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Reason in Law: Ninth Edition

Reason in Law: Ninth Edition

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Reason in Law: Ninth Edition

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502 página
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Publicado:
Mar 4, 2016
ISBN:
9780226328218
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Over the nearly four decades it has been in print, Reason in Law has established itself as the place to start for understanding legal reasoning, a critical component of the rule of law. This ninth edition brings the book’s analyses and examples up to date, adding new cases while retaining old ones whose lessons remain potent. It examines several recent controversial Supreme Court decisions, including rulings on the constitutionality and proper interpretation of the Affordable Care Act and Justice Scalia’s powerful dissent in Maryland v. King. Also new to this edition are cases on same-sex marriage, the Voting Rights Act, and the legalization of marijuana. A new appendix explains the historical evolution of legal reasoning and the rule of law in civic life. The result is an indispensable introduction to the workings of the law. 
Publicado:
Mar 4, 2016
ISBN:
9780226328218
Formato:
Libro

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Reason in Law - Lief H. Carter

Reason in Law

Reason in Law

9th Edition

Lief H. Carter and Thomas F. Burke

Foreword by Sanford Levinson

The University of Chicago Press

Chicago and London

Lief H. Carter is professor emeritus of political science at Colorado College. In addition to the previous eight editions of Reason in Law, he is the author of several books, including Administrative Law and Politics. Thomas F. Burke is professor of political science at Wellesley College and a visiting scholar at the University of California, Berkeley. He is the author or coauthor of three books, including, most recently, How Policy Shapes Politics.

The University of Chicago Press, Chicago 60637

The University of Chicago Press, Ltd., London

© 2016 by The University of Chicago

All rights reserved. Published 2016.

Printed in the United States of America

25 24 23 22 21 20 19 18 17 16 1 2 3 4 5

ISBN-13: 978-0-226-32804-1 (cloth)

ISBN-13: 978-0-226-32818-8 (paper)

ISBN-13: 978-0-226-32821-8 (e-book)

DOI: 10.7208/chicago/9780226328218.001.0001

Library of Congress Cataloging-in-Publication Data

Carter, Lief H., author.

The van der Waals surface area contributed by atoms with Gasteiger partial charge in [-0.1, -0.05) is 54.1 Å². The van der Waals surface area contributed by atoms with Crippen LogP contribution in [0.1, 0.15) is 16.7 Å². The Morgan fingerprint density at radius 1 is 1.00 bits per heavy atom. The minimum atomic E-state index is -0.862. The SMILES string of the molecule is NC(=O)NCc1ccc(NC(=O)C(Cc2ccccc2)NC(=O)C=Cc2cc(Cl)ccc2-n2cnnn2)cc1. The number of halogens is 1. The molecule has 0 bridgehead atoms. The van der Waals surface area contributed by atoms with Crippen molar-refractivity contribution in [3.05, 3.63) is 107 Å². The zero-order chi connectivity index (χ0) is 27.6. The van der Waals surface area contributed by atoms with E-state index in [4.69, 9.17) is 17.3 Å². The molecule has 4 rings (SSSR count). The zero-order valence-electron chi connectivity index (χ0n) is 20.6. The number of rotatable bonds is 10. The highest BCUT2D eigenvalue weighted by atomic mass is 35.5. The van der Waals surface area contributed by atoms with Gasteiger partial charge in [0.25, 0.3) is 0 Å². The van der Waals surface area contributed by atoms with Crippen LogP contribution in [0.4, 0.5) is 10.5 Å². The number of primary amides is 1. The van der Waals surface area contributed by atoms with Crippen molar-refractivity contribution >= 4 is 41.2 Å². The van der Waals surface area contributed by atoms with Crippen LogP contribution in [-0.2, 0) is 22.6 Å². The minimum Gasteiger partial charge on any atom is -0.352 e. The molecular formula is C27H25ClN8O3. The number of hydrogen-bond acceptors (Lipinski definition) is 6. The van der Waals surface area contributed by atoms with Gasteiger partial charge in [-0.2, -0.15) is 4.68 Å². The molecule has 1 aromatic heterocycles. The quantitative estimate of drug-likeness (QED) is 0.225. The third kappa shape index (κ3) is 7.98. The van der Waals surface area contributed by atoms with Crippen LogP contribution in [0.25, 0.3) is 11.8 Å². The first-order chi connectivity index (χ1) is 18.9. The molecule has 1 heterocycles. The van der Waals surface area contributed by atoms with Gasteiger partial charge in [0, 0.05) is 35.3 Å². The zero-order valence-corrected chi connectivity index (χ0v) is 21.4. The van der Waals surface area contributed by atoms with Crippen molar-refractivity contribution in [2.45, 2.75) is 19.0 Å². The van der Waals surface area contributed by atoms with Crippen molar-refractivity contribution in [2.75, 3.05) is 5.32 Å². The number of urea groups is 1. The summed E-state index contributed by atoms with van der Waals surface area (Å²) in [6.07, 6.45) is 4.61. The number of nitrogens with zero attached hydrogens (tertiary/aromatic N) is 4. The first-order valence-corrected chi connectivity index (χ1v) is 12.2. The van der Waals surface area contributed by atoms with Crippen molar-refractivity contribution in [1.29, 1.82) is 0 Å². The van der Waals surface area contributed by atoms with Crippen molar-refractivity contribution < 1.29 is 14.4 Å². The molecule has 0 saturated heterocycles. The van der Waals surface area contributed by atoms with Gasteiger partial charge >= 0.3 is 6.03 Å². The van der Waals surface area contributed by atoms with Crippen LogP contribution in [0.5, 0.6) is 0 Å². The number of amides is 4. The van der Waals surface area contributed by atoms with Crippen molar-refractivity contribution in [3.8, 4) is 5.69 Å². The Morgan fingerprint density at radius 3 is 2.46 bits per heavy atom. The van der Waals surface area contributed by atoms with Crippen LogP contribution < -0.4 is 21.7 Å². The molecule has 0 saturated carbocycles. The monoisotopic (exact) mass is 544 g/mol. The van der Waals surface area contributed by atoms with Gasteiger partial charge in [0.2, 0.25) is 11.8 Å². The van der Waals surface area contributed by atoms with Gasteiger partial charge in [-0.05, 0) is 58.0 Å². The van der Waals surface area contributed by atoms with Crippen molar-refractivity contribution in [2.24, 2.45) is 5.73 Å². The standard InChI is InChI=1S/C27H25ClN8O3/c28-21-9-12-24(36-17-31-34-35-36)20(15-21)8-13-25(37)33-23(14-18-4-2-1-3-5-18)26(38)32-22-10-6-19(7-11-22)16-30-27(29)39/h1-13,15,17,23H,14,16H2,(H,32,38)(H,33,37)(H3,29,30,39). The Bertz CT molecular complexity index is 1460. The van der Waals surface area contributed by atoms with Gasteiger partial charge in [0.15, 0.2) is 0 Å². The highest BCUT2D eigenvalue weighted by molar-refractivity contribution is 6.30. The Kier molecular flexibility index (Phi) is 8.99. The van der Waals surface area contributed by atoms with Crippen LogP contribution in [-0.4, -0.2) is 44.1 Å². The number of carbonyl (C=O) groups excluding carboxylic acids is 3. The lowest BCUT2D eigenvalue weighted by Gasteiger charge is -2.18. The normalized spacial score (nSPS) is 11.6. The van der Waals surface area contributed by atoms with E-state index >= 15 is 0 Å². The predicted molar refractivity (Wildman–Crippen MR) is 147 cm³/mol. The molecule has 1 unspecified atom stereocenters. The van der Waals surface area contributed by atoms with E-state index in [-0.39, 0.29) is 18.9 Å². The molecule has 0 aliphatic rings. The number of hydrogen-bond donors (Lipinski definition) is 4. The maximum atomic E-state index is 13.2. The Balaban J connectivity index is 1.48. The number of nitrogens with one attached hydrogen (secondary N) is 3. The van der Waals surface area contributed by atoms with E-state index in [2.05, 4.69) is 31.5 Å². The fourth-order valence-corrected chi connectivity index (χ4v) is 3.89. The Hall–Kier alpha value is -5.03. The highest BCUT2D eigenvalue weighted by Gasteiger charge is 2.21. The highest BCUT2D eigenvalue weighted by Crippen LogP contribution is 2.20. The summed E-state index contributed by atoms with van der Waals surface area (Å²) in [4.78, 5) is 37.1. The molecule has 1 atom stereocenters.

Reason in law / Lief H. Carter and Thomas F. Burke ; foreword by Sanford Levinson. — 9th edition.

pages cm

Includes index.

ISBN 978-0-226-32804-1 (cloth : alk. paper) — ISBN 978-0-226-32818-8 (pbk. : alk. paper) — ISBN 978-0-226-32821-8 (ebook) 1. Law—United States—Methodology. 2. Law—United States—Interpretation and construction. 3. Law—Political aspects—United States. I. Burke, Thomas Frederick, author. II. Title.

KF380.C325 2016

340'.11—dc23

2015018042

Earlier editions of this book were published by Pearson Education, Inc. Any questions concerning permissions should be directed to Permissions Department, The University of Chicago Press, Chicago, IL.

♾ This paper meets the requirements of ANSI/NISO Z39.48-1992 (Permanence of Paper).

To Nancy, always

—Lief Carter

To my father, Fred Burke, a man of uncommon kindness, generosity, and spirit

—Tom Burke

I was much troubled in spirit, in my first years upon the bench, to find how trackless was the ocean on which I had embarked. I sought for certainty. I was oppressed and disheartened when I found that the quest for it was futile. I was trying to reach land, the solid land of fixed and settled rules, the paradise of a justice that would declare itself by tokens plainer and more commanding than its pale and glimmering reflections in my own mind and conscience. . . . As the years have gone by, and as I have reflected more and more upon the nature of the judicial process, I have become reconciled to the uncertainty, because I have grown to see it as inevitable. I have grown to see that the process in its highest reaches is not discovery, but creation; and that the doubts and misgivings, the hopes and fears, are part of the travail of mind, the pangs of death and the pangs of birth, in which principles that have served their day expire, and new principles are born.